After a blood-curdling shriek, we are back in the Black Lodge. We see Laura Palmer whisper in the ear of a visibly-troubled Cooper, which many interpret as her telling him never left. That the Lodge was controlling his entire experience, which was either a dream or an alternate series of reality-shifts.


I believe that Twin Peaks is instilled with Masonic imagery and symbolism and one of the countless sub-themes at work here is a civil war between secret society factions, which seems self-apparent when you see a "White Lodge" and a "Black Lodge" vying for control. A Freemason friend of mine has said the Waiting Room is very clearly a Scottish Rite Lodge, which he said anyone in the order would recognize.  

The Room Above the Convenience Store may well be a reference to the lodge run by the Dolan Gang  (pictured) during the intra-Masonic pissing match better known as the Lincoln County War. 

That lodge was above Dolan's dry goods store, essentially the convenience store of the time. This civil war took place in and around White Sands and Roswell, and featured such legendary Western figures as Pat Garrett and Billy "The Kid" Bonney, both of whom were Freemasons.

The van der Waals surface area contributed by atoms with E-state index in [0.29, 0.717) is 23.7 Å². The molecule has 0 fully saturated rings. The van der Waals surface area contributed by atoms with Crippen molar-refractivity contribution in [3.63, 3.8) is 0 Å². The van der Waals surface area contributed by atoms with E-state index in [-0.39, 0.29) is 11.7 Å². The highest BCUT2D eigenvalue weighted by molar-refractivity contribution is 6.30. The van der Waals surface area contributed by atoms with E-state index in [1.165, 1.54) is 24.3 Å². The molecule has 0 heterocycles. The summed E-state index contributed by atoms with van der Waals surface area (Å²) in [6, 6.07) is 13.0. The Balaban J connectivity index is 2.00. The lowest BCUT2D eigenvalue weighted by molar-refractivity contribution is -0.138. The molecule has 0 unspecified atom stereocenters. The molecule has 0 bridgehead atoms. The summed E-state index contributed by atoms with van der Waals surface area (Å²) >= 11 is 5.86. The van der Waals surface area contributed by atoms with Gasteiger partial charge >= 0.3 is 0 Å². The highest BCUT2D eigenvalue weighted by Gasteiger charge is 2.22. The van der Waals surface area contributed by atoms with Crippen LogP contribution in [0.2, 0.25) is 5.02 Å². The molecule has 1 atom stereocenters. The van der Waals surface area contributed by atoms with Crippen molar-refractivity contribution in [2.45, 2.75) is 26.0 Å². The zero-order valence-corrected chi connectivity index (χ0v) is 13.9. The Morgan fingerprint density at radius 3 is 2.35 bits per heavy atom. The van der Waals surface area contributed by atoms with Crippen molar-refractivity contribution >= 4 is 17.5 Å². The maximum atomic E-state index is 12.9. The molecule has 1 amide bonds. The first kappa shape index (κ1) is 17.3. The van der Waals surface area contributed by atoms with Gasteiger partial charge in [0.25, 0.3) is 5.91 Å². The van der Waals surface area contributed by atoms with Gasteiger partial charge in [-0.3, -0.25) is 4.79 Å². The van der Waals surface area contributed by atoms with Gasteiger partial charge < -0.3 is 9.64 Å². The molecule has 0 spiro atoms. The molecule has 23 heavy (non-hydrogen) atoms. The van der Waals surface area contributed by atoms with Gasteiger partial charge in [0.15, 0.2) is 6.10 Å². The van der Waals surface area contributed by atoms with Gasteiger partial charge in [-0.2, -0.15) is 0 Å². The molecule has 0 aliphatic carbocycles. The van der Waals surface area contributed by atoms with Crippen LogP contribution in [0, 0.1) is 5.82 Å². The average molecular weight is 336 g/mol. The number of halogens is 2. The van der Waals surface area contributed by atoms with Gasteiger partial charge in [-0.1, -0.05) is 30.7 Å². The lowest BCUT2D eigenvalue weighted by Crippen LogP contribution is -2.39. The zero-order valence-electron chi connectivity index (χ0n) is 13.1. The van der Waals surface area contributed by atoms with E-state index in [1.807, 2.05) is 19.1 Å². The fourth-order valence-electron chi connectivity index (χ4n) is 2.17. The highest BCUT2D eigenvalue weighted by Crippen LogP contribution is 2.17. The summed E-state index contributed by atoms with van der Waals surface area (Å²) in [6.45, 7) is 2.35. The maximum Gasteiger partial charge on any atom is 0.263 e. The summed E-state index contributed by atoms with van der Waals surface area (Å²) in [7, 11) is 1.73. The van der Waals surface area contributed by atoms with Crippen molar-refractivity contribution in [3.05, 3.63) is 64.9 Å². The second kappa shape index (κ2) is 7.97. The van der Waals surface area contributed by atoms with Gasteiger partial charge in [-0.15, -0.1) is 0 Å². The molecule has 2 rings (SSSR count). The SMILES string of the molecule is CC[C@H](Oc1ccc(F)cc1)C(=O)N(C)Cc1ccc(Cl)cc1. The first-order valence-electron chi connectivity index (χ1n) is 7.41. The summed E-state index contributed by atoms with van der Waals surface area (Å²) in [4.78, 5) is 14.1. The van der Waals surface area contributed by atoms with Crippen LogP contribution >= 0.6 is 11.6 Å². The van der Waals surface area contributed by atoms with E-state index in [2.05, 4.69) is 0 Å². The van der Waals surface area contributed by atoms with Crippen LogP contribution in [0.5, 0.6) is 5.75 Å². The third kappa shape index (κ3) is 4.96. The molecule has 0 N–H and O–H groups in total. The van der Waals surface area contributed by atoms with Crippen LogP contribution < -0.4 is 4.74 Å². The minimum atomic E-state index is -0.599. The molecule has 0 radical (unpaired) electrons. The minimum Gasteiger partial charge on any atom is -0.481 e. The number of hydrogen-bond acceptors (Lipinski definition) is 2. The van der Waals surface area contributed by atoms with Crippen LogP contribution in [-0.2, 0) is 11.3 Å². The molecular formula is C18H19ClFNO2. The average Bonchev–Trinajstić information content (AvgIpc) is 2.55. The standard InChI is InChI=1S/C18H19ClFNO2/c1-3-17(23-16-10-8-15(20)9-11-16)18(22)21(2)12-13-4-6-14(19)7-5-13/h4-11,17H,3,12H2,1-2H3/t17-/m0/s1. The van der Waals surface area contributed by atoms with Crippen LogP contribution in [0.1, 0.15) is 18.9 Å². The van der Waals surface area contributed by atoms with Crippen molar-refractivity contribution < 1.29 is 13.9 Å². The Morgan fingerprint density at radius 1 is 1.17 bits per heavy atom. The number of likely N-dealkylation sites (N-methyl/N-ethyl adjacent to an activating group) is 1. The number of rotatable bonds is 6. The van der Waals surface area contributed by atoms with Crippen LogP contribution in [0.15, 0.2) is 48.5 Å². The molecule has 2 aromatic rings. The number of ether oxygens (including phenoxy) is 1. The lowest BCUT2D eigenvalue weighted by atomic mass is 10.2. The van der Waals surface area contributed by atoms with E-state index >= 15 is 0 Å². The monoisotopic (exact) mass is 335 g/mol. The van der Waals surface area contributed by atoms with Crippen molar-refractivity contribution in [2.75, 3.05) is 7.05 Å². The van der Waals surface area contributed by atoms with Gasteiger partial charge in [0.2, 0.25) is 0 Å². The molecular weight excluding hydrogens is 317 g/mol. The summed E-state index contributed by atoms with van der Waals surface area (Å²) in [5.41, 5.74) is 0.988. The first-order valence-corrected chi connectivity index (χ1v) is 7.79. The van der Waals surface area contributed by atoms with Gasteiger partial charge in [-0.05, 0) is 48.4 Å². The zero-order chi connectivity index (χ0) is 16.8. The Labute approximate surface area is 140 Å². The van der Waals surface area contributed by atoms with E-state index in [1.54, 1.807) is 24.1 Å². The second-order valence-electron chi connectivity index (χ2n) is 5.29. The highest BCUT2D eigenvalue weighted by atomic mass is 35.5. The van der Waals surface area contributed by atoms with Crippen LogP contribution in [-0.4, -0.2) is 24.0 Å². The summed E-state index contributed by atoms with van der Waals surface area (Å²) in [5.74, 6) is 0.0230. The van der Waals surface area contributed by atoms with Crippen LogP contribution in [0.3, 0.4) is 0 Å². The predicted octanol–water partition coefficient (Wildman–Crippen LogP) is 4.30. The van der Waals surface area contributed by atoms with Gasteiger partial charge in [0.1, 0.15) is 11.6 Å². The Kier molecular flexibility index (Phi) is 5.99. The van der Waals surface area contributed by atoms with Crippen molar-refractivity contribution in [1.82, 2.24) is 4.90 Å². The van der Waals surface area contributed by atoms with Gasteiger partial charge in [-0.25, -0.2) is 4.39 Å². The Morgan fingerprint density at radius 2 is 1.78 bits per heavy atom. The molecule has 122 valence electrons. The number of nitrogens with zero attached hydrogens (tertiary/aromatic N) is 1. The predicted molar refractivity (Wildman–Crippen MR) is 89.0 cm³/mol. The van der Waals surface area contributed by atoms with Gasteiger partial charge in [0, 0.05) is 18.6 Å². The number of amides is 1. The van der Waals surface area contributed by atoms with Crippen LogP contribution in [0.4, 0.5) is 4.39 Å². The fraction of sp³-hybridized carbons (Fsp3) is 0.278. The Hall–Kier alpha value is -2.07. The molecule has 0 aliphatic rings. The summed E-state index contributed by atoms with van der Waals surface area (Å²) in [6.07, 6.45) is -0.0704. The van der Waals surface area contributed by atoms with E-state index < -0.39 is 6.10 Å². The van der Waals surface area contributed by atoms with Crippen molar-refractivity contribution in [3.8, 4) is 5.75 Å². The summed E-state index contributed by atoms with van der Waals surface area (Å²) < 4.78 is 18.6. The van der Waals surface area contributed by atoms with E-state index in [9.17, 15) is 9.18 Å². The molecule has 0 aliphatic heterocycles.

It also ultimately involved one Jesse Wayne Brazel, uncle of the better-known Mac Brazel, the ranch-hand who discovered a bunch of strange debris one fine day in July of 1947.  Seriously.

To bring this all full-circle:
 At least four of the MKULTRA programs were specifically conducted on children. This is the vast sub-structure of MKULTRA experimentation that has for the greater part been successfully concealed by the Agency. 
Curiously, another MKULTRA faction consisted of representatives of the Scottish Rite of Masonry, which had sponsored research into eugenics, psychiatry, and mind control since at least the 1930s. 
MKULTRA doctor Robert Hanna Felix was director of psychiatric research for the Scottish Rite of Freemasonry, and the director of the National Institute of Mental Health. Felix was the immediate senior of Dr. Harris Isbell, already noted in relation to MKULTRA. 
Jim Keith, Mass Control: Engineering Human Consciousness 
Is this in part what Lynch and Frost are alluding to? Do these factions represent the Black Lodge in our own reality? And tying back to Elizabeth Fraser, what if her extraordinary gifts of music and prophecy were either the byproduct- or in fact the product-- of manipulation behind the scenes?